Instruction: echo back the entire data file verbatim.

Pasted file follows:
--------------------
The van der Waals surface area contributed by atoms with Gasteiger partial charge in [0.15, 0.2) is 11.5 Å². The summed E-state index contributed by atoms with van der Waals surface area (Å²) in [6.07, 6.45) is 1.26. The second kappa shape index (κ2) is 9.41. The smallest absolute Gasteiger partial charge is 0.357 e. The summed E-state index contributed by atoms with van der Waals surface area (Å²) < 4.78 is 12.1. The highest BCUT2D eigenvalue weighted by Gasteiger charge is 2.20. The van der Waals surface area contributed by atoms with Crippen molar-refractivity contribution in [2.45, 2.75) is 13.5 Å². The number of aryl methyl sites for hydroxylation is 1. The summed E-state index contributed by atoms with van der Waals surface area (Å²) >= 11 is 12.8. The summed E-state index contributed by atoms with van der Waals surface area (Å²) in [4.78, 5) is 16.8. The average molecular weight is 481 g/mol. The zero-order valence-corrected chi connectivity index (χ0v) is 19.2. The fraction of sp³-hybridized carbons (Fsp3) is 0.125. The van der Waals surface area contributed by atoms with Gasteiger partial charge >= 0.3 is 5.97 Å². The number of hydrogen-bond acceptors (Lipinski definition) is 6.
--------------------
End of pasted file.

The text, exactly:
The van der Waals surface area contributed by atoms with Gasteiger partial charge in [0.15, 0.2) is 11.5 Å². The summed E-state index contributed by atoms with van der Waals surface area (Å²) in [6.07, 6.45) is 1.26. The second kappa shape index (κ2) is 9.41. The smallest absolute Gasteiger partial charge is 0.357 e. The summed E-state index contributed by atoms with van der Waals surface area (Å²) < 4.78 is 12.1. The highest BCUT2D eigenvalue weighted by Gasteiger charge is 2.20. The van der Waals surface area contributed by atoms with Crippen molar-refractivity contribution in [2.45, 2.75) is 13.5 Å². The number of aryl methyl sites for hydroxylation is 1. The summed E-state index contributed by atoms with van der Waals surface area (Å²) >= 11 is 12.8. The summed E-state index contributed by atoms with van der Waals surface area (Å²) in [4.78, 5) is 16.8. The average molecular weight is 481 g/mol. The zero-order valence-corrected chi connectivity index (χ0v) is 19.2. The fraction of sp³-hybridized carbons (Fsp3) is 0.125. The van der Waals surface area contributed by atoms with Gasteiger partial charge >= 0.3 is 5.97 Å². The number of hydrogen-bond acceptors (Lipinski definition) is 6.